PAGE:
Some participants in the illicit antiquities trade are more equal than others.
For every good that is subject to governmental regulation, there is a corresponding underground economy.' Archaeological materials are no exception to this rule. Antiquities have been heavily sought after and collected since Roman times. As the trade of antiquities becomes more global and sophisticated, so does the corresponding underground economy.
The global antiquities trade has been referred to as a "grey market," because it is not distinctively "black" or "white." Many antiquities are discovered through illicit excavations and transported to the country of their final purchaser through illicit exportation.' Although the majority of antiquities transactions are illicit,' the face of the global antiquities trade-auction houses and sophisticated art dealers-gives the industry a "patina of legitimacy."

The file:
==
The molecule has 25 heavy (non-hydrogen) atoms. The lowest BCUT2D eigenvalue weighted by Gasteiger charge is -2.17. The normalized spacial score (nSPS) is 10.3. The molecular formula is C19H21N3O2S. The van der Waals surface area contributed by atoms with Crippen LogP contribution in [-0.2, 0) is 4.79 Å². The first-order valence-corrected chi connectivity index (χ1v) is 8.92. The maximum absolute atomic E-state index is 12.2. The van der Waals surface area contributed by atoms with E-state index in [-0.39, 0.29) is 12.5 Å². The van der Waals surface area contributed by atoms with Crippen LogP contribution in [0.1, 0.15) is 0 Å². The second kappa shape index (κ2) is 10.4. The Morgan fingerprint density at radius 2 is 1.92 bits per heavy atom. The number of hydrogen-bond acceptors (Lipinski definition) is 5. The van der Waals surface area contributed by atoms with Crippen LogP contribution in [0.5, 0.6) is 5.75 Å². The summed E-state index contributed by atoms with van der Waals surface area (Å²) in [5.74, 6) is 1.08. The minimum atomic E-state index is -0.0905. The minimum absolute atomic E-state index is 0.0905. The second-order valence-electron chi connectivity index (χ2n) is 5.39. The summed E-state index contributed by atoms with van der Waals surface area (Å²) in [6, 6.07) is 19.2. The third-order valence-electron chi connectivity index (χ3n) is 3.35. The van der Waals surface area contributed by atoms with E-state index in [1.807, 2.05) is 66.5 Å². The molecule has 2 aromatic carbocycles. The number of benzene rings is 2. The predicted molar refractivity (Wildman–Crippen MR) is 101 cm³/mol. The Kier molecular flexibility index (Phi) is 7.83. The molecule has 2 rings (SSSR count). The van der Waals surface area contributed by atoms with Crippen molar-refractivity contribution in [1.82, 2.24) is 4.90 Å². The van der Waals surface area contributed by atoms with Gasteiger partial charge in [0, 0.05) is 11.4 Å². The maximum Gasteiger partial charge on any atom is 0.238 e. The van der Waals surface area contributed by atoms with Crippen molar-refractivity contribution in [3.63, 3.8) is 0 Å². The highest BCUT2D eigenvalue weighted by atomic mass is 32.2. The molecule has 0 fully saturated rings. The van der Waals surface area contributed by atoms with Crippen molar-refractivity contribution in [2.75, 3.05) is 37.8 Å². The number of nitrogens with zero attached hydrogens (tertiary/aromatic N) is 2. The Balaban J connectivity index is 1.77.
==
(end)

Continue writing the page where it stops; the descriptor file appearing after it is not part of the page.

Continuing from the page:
Alderman, Kimberly L. and Dahm, Chelsey S.
"National Treasure: A Comparative Analysis of Domestic Laws Criminalizing Illicit Excavation and Exportation of Archaeological Objects,"
Mercer Law Review: Vol. 65:
2, Article 4.
Available at: https://digitalcommons.law.mercer.edu/jour_mlr/vol65/iss2/4